Arguing that the NRS 372.270 exemption for locally produced mine and mineral proceeds discriminates against interstate commerce in violation of the dormant Commerce Clause and that the exemption should therefore apply broadly to all such proceeds, regardless of the location of their extraction, NV Energy petitioned respondent State of Nevada Department of Taxation for a $25,932,735 refund for the use taxes NV Energy paid on coal purchased between April 2002 and October 2006. The Department denied NV Energy's request. NV Energy administratively appealed the Department's denial, but the administrative law judge and later the Nevada Tax Commission upheld the denial.

NV Energy petitioned the district court for judicial review of the administrative decision denying its requests for a refund. Before the district court,[2] NV Energy argued that to remedy the interstate discrimination the Department would have to pay NV Energy a full refund. NV Energy also maintained that the court should sever only the unconstitutional language from NRS 372.270 rather than strike the statutory exemption in its entirety. The district court reversed the decision of the administrative law judge, concluding that the exemption violated the Commerce Clause, and struck the statute in its entirety. The court refused, however, to award NV Energy any refund because there were no similarly situated competitors that received the tax exemption, and therefore no injury to redress.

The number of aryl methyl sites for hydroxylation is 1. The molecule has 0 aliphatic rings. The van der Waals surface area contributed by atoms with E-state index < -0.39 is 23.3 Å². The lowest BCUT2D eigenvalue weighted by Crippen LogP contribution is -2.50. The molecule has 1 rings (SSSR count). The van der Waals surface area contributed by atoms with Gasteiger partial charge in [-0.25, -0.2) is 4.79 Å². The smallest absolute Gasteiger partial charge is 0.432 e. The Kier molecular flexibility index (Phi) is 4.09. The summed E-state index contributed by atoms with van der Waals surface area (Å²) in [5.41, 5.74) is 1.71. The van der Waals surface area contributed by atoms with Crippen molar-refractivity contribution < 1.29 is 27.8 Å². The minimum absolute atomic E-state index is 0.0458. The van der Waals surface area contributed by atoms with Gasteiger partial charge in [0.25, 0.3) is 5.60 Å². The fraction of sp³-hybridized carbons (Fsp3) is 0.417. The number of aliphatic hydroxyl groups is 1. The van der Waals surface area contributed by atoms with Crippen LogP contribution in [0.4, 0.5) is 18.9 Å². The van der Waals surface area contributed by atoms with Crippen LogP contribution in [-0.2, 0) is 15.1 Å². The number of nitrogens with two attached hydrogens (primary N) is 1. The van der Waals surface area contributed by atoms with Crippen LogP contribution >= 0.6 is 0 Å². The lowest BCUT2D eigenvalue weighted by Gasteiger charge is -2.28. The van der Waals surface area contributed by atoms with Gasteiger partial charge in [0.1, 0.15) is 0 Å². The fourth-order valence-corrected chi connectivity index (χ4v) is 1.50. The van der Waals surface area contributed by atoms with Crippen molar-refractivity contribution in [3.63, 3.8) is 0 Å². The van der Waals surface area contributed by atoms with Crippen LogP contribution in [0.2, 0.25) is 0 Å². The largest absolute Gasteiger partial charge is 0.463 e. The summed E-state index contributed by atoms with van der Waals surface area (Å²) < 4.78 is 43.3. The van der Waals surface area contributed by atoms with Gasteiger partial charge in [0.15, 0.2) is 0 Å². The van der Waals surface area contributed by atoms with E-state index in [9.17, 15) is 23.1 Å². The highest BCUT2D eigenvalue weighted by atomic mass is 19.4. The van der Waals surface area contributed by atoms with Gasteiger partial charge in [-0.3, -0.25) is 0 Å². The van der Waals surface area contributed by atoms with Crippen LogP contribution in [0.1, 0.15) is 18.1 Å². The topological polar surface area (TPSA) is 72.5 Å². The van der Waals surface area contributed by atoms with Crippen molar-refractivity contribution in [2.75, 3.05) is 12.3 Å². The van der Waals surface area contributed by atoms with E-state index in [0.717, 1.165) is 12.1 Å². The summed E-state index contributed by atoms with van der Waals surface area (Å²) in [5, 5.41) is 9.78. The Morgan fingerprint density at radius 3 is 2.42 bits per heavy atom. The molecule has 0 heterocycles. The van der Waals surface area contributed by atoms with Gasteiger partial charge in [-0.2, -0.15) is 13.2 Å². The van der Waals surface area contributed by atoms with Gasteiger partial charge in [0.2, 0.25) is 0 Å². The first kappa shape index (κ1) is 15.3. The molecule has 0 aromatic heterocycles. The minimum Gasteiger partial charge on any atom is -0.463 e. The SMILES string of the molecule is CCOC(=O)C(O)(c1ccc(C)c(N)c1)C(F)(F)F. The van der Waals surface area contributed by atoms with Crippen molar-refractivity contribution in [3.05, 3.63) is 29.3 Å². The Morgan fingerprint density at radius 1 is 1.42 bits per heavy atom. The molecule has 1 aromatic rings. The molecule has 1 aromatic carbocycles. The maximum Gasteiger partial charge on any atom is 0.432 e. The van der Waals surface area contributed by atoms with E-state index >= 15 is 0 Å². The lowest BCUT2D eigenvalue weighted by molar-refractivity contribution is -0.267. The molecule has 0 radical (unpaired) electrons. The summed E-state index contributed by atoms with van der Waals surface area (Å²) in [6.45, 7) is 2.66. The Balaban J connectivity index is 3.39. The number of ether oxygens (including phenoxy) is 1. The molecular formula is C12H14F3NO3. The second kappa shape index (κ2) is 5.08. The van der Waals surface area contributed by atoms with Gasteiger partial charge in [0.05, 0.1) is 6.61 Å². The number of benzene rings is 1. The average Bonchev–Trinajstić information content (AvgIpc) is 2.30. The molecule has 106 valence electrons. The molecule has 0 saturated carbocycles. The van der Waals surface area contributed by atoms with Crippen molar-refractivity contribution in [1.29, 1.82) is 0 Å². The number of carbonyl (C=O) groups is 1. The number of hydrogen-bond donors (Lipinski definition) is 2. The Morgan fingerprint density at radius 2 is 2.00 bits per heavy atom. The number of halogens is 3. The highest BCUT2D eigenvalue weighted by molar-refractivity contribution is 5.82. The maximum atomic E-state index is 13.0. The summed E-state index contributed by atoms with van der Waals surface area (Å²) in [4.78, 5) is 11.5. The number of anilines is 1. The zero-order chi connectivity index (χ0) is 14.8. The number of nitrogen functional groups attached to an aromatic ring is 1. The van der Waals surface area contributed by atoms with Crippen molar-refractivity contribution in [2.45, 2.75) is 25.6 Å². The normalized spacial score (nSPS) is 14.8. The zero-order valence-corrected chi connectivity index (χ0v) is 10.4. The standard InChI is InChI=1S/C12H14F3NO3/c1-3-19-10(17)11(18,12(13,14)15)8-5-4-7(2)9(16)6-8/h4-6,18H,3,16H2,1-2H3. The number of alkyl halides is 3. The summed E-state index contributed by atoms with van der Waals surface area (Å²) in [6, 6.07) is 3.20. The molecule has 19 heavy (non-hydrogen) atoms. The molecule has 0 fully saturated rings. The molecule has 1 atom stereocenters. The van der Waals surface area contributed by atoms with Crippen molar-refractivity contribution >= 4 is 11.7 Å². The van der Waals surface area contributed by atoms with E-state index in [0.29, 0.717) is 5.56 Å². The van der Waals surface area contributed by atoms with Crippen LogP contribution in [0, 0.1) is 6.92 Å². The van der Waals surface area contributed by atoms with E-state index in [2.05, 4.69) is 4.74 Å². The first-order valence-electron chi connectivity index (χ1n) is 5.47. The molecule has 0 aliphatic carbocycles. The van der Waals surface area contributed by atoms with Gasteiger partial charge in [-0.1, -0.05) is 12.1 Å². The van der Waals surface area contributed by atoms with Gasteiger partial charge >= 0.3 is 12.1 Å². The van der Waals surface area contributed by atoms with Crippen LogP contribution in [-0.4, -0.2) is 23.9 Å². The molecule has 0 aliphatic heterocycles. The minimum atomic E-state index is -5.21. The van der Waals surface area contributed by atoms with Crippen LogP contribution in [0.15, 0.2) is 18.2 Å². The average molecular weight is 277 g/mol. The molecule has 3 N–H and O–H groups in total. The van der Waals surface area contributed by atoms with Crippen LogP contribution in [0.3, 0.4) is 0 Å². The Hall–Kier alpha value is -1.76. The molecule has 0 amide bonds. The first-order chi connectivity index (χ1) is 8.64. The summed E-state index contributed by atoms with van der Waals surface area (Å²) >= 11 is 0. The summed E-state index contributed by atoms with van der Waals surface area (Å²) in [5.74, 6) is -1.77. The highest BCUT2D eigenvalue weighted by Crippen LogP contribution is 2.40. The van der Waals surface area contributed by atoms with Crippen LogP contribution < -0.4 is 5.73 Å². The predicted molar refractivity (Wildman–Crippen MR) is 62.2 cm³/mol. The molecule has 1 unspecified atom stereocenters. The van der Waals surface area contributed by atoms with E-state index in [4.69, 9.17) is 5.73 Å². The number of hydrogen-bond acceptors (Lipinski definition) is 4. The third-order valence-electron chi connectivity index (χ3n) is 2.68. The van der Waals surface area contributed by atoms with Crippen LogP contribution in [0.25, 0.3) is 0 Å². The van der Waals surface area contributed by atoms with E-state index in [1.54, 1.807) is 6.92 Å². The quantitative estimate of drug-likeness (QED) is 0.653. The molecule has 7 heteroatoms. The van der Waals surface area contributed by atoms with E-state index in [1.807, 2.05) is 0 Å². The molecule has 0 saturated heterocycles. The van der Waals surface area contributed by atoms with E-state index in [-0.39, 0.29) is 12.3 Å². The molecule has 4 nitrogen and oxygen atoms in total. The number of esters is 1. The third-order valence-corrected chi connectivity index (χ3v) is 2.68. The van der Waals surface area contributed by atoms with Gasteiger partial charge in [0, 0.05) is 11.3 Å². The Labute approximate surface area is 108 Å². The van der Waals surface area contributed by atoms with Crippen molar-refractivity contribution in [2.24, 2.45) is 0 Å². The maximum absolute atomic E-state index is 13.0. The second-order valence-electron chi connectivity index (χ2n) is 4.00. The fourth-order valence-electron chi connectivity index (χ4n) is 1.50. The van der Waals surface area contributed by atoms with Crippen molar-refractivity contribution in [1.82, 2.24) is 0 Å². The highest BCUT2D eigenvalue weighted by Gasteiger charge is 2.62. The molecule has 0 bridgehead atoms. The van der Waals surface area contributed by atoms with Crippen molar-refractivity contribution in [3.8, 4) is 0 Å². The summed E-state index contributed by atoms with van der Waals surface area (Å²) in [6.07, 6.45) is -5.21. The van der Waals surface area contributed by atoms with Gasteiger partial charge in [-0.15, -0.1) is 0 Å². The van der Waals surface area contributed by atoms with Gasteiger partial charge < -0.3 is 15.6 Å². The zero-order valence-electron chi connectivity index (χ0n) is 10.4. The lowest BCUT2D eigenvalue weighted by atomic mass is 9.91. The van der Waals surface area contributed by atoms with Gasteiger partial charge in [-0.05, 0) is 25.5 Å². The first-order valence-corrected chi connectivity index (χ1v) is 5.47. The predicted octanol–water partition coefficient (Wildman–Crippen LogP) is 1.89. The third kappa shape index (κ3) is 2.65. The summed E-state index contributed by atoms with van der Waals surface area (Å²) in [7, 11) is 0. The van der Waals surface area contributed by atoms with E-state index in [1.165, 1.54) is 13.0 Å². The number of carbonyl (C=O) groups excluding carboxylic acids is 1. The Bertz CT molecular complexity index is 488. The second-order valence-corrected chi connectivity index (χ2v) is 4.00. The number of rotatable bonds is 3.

NV Energy appeals.


The primary issues on appeal are, first, whether the offending language of NRS 372.270 can be severed, and second, whether the district court erred in denying NV Energy a refund. We review administrative decisions under the same standard of review as the district court. Garcia v. Scolari's Food